Posted Monday 29 November 2021
A Kingston University undergraduate has been hailed as Student Nurse of the Year by a leading Chief Nursing Officer for her work in improving outcomes for people with learning disabilities.
Third year student Jessica Ball followed in the footsteps of her parents Alison and Christopher, who also studied nursing some 35 years ago and were taught by the same lecturer.
Jessica was given the award during a virtual ceremony at Surrey and Borders Partnership NHS Foundation Trust's annual Mary Seacole conference, which celebrates nursing excellence. The Trust's Chief Nursing Officer Heather Caudle selected Jessica out of a strong field of candidates.
Jessica was the first student nurse to go on a unique placement run jointly by Surrey and Borders Partnership Learning Disability Acute Liaison Team and the Safeguarding Service for Epsom and St Helier's Hospital's in Surrey.
During her placement, Jessica identified a need for more information on wards for looking after patients with learning disabilities. She produced a learning disability information booklet that could be a quick reference guide for healthcare professionals at Epsom and St Helier's Hospital. It proved so invaluable that she shared it with other hospitals across Surrey.
Jessica also established several outreach opportunities, including showcasing how learning disability nursing can improve health outcomes for those using accident and emergency services. The accident and emergency department found Jessica's contribution so valuable they asked her to return to run extra training.
Nurses who worked closely with Jessica at the hospital, Charlotte Simmonds and Dara Shortall, nominated her for the award as they were impressed with her attitude. "From the outset it was clear Jessica was eager to have an impact which was beyond the expected professional values, essential skills and competencies completed by student nurses," they said.
"She is not only seeking learning opportunities to improve herself, but is eager to teach others. She's an excellent student nurse and a positive advocate for those with a learning disability," they added.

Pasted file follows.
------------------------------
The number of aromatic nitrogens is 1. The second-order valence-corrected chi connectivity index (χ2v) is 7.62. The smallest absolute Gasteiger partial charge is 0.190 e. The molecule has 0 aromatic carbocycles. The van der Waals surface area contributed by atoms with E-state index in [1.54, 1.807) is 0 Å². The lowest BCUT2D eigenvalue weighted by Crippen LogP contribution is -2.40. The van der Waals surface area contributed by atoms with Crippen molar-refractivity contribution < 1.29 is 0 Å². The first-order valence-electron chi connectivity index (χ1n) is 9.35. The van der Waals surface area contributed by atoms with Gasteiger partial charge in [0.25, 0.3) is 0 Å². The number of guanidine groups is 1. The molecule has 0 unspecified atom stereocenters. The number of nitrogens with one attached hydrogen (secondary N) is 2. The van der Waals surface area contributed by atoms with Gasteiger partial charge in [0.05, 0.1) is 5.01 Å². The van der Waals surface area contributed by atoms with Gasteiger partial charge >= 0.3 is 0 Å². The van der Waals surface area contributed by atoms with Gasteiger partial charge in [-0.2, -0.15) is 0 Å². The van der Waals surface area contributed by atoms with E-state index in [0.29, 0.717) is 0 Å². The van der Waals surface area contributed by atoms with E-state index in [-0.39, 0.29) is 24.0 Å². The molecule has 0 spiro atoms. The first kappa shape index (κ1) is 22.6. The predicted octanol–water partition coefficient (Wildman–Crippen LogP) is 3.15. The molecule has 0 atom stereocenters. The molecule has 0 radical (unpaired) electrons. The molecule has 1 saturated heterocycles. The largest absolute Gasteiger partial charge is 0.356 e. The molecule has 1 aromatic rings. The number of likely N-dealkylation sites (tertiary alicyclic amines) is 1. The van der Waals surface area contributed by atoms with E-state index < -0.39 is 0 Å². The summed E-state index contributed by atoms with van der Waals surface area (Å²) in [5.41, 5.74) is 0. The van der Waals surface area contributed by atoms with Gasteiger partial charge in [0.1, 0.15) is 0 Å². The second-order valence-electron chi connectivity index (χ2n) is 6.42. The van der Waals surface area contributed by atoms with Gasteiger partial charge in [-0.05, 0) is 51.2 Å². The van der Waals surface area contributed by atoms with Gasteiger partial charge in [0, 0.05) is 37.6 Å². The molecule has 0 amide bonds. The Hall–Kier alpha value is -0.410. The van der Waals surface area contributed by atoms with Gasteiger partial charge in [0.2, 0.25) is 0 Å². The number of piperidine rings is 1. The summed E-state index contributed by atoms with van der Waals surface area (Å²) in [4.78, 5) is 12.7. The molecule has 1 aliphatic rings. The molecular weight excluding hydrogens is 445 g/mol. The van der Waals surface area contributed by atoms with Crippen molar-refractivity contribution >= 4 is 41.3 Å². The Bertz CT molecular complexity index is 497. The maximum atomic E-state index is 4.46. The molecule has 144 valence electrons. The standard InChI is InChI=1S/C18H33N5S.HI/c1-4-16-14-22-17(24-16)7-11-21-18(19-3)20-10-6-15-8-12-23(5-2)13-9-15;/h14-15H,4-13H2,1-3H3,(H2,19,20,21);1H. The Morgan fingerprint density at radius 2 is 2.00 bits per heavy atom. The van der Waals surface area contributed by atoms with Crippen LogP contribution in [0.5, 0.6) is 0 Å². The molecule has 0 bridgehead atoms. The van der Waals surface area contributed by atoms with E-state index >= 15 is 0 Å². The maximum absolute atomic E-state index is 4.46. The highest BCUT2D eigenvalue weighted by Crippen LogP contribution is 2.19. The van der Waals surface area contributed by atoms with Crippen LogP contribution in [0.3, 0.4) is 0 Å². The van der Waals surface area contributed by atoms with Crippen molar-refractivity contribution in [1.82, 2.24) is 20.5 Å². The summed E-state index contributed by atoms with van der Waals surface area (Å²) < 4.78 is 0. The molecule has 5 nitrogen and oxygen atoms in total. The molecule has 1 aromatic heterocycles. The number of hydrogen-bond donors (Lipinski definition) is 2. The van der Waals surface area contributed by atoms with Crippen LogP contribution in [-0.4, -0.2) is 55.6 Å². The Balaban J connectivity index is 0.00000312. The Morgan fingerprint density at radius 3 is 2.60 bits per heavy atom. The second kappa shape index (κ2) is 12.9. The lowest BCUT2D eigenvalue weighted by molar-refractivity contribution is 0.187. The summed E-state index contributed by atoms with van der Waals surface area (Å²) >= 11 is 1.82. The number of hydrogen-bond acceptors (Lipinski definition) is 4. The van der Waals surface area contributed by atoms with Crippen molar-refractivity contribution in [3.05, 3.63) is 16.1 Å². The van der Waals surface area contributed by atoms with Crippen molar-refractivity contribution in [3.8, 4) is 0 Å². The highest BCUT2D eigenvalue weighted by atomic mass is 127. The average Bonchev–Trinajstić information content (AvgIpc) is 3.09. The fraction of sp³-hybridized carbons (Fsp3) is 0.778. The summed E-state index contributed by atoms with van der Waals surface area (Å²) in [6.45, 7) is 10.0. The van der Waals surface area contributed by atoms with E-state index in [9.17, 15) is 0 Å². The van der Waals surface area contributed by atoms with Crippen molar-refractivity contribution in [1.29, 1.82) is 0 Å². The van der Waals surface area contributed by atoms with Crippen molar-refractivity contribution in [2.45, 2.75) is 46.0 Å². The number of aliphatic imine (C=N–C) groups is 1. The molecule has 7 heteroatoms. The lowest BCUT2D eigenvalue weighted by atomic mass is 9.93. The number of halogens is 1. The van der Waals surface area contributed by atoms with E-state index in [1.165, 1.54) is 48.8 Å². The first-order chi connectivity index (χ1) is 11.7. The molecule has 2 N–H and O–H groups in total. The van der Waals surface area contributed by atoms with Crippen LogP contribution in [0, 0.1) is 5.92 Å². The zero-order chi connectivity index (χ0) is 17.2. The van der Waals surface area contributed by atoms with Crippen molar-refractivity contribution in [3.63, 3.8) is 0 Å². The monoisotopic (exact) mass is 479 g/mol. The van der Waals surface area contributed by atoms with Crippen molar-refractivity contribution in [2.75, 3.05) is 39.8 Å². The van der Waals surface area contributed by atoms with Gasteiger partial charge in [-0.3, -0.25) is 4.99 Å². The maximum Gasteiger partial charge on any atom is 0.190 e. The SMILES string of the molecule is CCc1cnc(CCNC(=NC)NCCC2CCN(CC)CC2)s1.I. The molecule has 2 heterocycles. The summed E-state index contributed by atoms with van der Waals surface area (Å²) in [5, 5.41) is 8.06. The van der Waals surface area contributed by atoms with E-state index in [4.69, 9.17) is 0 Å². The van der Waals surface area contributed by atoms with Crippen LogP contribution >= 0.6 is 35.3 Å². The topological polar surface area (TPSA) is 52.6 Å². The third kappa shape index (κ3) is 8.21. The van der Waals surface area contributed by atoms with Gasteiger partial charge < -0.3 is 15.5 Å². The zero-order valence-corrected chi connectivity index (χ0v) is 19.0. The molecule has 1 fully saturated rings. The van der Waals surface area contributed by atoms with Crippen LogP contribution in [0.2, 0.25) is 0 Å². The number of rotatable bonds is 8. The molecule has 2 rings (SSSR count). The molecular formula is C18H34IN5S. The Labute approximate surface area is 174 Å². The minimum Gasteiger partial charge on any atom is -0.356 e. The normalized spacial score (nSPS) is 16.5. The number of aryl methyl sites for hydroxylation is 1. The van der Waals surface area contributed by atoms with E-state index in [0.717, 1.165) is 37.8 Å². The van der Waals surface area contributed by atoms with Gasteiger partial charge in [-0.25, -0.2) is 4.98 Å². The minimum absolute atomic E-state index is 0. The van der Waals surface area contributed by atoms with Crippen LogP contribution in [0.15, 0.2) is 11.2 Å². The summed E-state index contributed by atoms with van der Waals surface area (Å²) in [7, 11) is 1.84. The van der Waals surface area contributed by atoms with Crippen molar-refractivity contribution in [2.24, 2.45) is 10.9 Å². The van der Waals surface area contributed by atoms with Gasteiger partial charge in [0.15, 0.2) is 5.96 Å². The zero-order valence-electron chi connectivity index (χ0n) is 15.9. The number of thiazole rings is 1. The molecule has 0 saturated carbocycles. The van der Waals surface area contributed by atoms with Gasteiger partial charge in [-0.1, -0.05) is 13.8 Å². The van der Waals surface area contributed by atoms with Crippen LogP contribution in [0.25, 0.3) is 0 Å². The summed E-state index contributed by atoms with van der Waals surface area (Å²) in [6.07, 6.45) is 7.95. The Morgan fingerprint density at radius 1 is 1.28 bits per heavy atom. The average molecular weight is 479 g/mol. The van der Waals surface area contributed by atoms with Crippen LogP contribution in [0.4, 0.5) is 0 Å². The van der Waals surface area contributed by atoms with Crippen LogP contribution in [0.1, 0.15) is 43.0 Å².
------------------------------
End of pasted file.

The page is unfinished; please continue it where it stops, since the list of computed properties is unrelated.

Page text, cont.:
Jessica discovered her passion for helping people with learning disabilities during an equine management diploma where she saw the benefits of equine assisted therapy. She then worked at Queen Elizabeth II Silver Jubilee School, a special educational needs school in Horsham, West Sussex, where she supported pupils aged between three and 19 years old – two of whom, who have learning disabilities, are still supported by her today.
"I have been supporting one of them for over five years now and wouldn't change a thing. Watching them both develop into brilliant young adults brings me so much joy – knowing that I've been influential in their lives. Their families are always so grateful for my support," Jessica said.
The 27-year-old applied to Kingston University after meeting Associate Professor and Professional Lead for the University's learning disabilities nursing course, Trish Griffin, who had previously taught Jessica's parents. Both parents have retired after long stints working in the NHS. "When Trish realised who I was, she said couldn't believe she was going to have taught nursing to a whole family – it made me smile and feel so welcomed into the Kingston family," she said.
"Trish, along with my other lecturers Anne Ambridge and Daniel Marsden, have really supported me during my studies and have pushed me out of my comfort zone – which has been really important for me," she said.
Jessica thanked her lecturers for supporting her during the Covid-19 pandemic to ensure the least disruption to her studies as possible. "It's been an uncertain time for everyone, but Kingston University went over and above to support us and adapt the way they delivered our course to ensure we weren't disadvantaged.
"My personal tutor, Anne, was a lifeline when times have been hard – she's always made herself available to support me. Trish has helped me personally, as well as academically. She's always been at the end of the phone, providing me with emotional support, and was there when I needed her most," she said.
Jessica is also President of the Nursing Society at the University – a group of nursing students who work together and support each other. "I wanted to create a supportive environment and emphasise the importance of self-care and wellbeing. How can we provide good quality care to others if we don't care for ourselves? I have always said yes to any opportunity I feel will be beneficial to my learning but have now found it equally important to recognise when I'm doing too much and need to take a step back," she said.
Jessica's lecturers praised her for her can-do attitude and said the recognition was richly deserved. "As her personal tutor it fills me with so much pride to see all her efforts rewarded. We need innovative and enthusiastic students like Jessica to make a difference to the lives of people with a learning disability," Mrs Ambridge said.
Ms Griffin added that Jess is a champion for people with learning disabilities and for her profession, learning disabilities nursing. "Jess' enthusiasm, passion and verve for advocating the rights of people with learning disabilities and for her commitment to succeed in her chosen profession is second to none – she really is a true role model", she said.
Third year mental health nursing students at Kingston University, Francis Bitature and Olive Omoit, were also shortlisted for the Student Nurse of the Year award by Surrey and Borders NHS Partnership Trust.